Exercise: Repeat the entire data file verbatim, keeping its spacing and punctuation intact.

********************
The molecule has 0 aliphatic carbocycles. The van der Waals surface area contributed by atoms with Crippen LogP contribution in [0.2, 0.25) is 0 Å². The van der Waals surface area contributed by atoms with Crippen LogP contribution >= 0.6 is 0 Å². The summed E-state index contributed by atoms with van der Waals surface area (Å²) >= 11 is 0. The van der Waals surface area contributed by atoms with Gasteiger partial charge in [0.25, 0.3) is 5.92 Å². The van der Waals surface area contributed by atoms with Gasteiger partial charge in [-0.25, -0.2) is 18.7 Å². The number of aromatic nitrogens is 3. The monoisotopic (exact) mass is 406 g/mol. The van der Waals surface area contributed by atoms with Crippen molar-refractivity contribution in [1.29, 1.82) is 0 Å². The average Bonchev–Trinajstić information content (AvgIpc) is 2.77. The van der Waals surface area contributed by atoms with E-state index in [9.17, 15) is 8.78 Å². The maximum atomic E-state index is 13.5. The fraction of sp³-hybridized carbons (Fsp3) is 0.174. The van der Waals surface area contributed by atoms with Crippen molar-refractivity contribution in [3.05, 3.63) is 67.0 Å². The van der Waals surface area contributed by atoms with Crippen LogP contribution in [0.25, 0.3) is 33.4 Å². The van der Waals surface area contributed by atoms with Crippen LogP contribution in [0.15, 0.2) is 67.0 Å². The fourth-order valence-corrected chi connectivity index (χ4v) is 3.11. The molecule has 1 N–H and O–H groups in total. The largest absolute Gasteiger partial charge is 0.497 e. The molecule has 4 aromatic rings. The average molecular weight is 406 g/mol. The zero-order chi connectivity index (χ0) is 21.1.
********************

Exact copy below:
The molecule has 0 aliphatic carbocycles. The van der Waals surface area contributed by atoms with Crippen LogP contribution in [0.2, 0.25) is 0 Å². The van der Waals surface area contributed by atoms with Crippen LogP contribution >= 0.6 is 0 Å². The summed E-state index contributed by atoms with van der Waals surface area (Å²) >= 11 is 0. The van der Waals surface area contributed by atoms with Gasteiger partial charge in [0.25, 0.3) is 5.92 Å². The van der Waals surface area contributed by atoms with Gasteiger partial charge in [-0.25, -0.2) is 18.7 Å². The number of aromatic nitrogens is 3. The monoisotopic (exact) mass is 406 g/mol. The van der Waals surface area contributed by atoms with Crippen molar-refractivity contribution in [1.29, 1.82) is 0 Å². The average Bonchev–Trinajstić information content (AvgIpc) is 2.77. The van der Waals surface area contributed by atoms with E-state index in [9.17, 15) is 8.78 Å². The maximum atomic E-state index is 13.5. The fraction of sp³-hybridized carbons (Fsp3) is 0.174. The van der Waals surface area contributed by atoms with Crippen molar-refractivity contribution in [3.05, 3.63) is 67.0 Å². The van der Waals surface area contributed by atoms with Crippen LogP contribution in [0.25, 0.3) is 33.4 Å². The van der Waals surface area contributed by atoms with Crippen LogP contribution in [0.15, 0.2) is 67.0 Å². The fourth-order valence-corrected chi connectivity index (χ4v) is 3.11. The molecule has 1 N–H and O–H groups in total. The largest absolute Gasteiger partial charge is 0.497 e. The molecule has 4 aromatic rings. The average molecular weight is 406 g/mol. The zero-order chi connectivity index (χ0) is 21.1.